RSC - Advancing the Chemical Sciences


Chemistry World

 

Radical reactions for organocatalysis


US chemists have invented an organic catalyst which reverses the normal reactivity of aldehydes. The discovery, they say, opens up new possibilities for asymmetric synthesis. 

Chiral amines - cheap, environmentally-friendly organic catalysts - are already used to speed up reactions of common functional groups such as aldehydes.  

Radical reactions for organocatalysis

New possibilities for asymmetric synthesis

For example, combining an aldehyde with an amine catalyst can produce an intermediate enamine, which activates the alpha-carbon atom next to the aldehyde group to attack by electrophiles. Crucially, these reactions only create a single enantiomer, because one face of the aldehyde is shielded by the catalyst. 

Now David MacMillan, of Princeton University, US, and colleagues have modified this process so that the alpha-carbon atom can actually attract nucleophiles.1 This type of asymmetric reaction has never been seen before.  

The chemists made the switch by interrupting the sequence of traditional chiral amine catalysis halfway through, adding an oxidant which removed one electron from the enamine's  Pi-system. This left a radical cation species, with a singly occupied molecular orbital (SOMO), which was activated for a range of new enantioselective reactions.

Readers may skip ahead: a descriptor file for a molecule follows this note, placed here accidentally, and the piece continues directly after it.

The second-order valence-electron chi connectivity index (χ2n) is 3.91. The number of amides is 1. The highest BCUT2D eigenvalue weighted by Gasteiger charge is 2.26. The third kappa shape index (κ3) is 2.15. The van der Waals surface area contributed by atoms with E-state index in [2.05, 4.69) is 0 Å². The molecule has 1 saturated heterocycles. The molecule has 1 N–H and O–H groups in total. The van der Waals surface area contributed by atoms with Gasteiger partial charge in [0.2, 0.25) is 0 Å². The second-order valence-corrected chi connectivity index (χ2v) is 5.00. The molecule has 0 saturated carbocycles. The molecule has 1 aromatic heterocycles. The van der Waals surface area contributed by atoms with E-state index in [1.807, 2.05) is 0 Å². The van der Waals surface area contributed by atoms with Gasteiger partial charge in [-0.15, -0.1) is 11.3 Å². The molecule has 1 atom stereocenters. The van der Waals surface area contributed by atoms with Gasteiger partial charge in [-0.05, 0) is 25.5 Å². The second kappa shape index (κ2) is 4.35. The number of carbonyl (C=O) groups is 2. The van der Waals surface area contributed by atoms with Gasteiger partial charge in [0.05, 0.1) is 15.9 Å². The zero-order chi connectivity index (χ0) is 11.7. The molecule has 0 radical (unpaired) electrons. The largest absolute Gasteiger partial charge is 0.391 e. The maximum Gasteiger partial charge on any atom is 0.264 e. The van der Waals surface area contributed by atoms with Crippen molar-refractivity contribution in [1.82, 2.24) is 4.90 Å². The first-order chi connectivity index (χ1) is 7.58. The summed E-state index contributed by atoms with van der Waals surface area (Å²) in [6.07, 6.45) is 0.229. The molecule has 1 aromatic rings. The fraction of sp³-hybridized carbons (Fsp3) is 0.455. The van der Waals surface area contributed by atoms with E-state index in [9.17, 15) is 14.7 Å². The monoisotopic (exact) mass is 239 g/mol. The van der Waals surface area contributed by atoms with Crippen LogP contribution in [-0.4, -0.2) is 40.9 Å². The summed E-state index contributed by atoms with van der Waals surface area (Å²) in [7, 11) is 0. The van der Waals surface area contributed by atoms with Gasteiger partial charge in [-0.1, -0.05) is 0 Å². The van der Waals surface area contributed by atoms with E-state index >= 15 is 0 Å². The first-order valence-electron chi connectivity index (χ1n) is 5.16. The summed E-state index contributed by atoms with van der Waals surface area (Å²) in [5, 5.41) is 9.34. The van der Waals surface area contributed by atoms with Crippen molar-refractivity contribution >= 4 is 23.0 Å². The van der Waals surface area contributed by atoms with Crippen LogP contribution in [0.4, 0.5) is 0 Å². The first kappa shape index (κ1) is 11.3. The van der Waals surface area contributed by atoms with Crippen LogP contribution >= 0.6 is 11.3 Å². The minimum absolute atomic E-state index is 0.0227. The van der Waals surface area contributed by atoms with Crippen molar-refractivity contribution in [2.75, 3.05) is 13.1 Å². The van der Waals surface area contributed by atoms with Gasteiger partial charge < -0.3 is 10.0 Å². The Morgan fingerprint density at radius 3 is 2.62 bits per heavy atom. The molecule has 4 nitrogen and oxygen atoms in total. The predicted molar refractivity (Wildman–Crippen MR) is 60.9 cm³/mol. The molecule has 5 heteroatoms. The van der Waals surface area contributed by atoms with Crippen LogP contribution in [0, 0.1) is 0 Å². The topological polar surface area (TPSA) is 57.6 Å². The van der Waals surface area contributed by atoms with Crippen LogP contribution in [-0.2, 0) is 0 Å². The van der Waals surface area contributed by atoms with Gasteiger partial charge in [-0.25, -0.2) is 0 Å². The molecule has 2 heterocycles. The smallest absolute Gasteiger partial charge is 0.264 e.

'This discovery makes a whole new type of chemical reaction available to us,' said Macmillan. His team added allyl and aryl groups - nucleophiles that are rich in Pi-electrons - to the aldehyde's alpha-position, with good enantiomeric control. MacMillan expects his SOMO strategy will allow enolates, halogens, and alkyl groups to be added similarly. Mukund Sibi's team at North Dakota State University, US, have used a related approach to oxidise aldehydes at the  alpha-position2

'One sometimes hears that organic chemistry is a mature field, but MacMillan's work shows there are still rich veins waiting to be mined,' said John Schwab, of the National Institute of General Medical Sciences, Bethesda, Maryland. 

Richard Van Noorden

References

1 T D Beeson et al, Science, 2007, DOI: 10.1126/science. 1142696 
2 M P Sibi and M Hasegawa, J. Am. Chem. Soc., 2007, 129, 4124